By: Sean McHugh - Executive Director of the Canadian Fair Trade Network

When we think about Fair Trade, we immediately associate this concept with images of coffee, tea, and chocolate, along with the various other global commodities, representing our daily rituals. Conversely, when we think about local, we often think about root vegetables, dairy and grains in which Canada is a major exporting country. Often times, what becomes lost are the commonalities between the smallholder coffee grower tucked within the Peruvian hillside village, and the small-scale prairie family making a living amidst Canada's wheat belt.

Often existing in isolation, where fighting to make enough to feed their families is a day to day reality, the small producers and farmers of this world do not toil from day to day to produce the wants and excesses of our modern existence, but rather the day to day needs of life; food. While the need for coffee may be debatable to some, the reality is that the majority of our food originates within a complex and interconnected global system, without us, as consumers even knowing it.

While healthy, nutritious food eludes the conventional discourse of human rights, it is a basic need and therefore must be viewed as such, whether it's grown down the street, harvested around the corner or shipped from distant continents. As our food systems have become increasing complex, and often detrimental to those who work within them, there is one commonality that binds the food justice movement together -- co-operatives.

The root of it all

At the heart of the Fair Trade system lays the co-operative: a democratic, participatory form of organizing that exudes equal opportunity, fairness and equity. And why is this the case? As Bill Barrett from Planet Bean coffee, a worker owned co-op based out of Guelph, Ontario, which buys Fair Trade coffee, explains “co-ops are farmer owned, run and controlled; they are democratic, participatory and provide the best possible opportunity for small farmers to engage with the much larger world and market” so in this way co-ops are “ the fair trade certification standards as they are a necessity for farmers to gather together in an organization that is collectively owned and democratically managed.” This fact was not established by accident, but rather by design, as co-operatives have a way of creating environments which are empowering, enabling and transformative, qualities that few other forms of organization provide.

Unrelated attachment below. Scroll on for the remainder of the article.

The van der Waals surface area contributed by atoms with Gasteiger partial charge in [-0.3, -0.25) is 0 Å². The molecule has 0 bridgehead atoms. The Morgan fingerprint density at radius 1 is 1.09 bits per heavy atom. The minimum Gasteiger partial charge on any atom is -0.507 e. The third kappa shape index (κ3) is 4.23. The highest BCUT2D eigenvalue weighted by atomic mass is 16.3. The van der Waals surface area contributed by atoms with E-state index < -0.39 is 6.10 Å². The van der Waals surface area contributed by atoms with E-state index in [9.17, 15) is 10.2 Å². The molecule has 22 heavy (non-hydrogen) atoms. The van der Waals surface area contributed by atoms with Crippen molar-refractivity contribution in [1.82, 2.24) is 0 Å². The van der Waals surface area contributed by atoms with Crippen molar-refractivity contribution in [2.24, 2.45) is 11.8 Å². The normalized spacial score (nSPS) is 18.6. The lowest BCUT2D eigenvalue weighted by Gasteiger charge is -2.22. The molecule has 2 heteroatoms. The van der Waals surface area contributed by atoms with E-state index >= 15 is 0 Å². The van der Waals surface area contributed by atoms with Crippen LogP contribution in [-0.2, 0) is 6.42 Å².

PERU San Rafael Coop - Bananas

At the centre of many Canadian businesses as well…

Co-operatives are not new by any means, though they are often overlooked and therefore not noticed; globally it is estimated that roughly 800 million people are members of co-ops, while in Canada it is estimated that nearly 40% of Canada’s population are members of at least one. Co-ops in Canada exist from farmer groups, to credit unions, to grocery stores and make up a sizeable percentage of Canadian jobs and the Canadian economy.

Interestingly enough, Canadian Co-ops have fared far better in recent times, compared with their conventional counterparts, despite the global economic recession. So why has this been the case?

PERU Propalto Coop - Avocados

Based upon values and mutual gain

There's more to a co-operative than just bottom line profit. Intricately tied to their communities, co-ops have the ability to operate based upon social good and mutual benefit, creating more secure, longer term systems, effectively eluding many of the built-in risks seen within conventional organizational structures. Co-ops have a way of building community and a sense of belonging, where members both contribute to and benefit from their existence; members therefore become intricately tied to their success. Additionally, benefits of co-ops often extend beyond the reach of its members, often benefiting the community at large.  This is the case both at home and around the world, as with Fairtrade, premiums are dispersed through the co-op that often go to support community focused development, such as education and health.

Peru Apromaltby Co-op - Mango

Not by accident, but by design

It was not by chance that the Fair Trade system came to these conclusions. Co-ops within the Fair Trade movement today remain the linchpin and the key underlying factor to successful, sustainable economic development. Co-ops are built upon relationships and mutual benefit, where social and environmental sustainability are valued. Addressing the challenges of the future will be successful if these principles are adhered to and placed front and centre.

PERU Apbosman Coop - community school



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Co-operatives and Fair Trade – Different Sides of the Same Coin?
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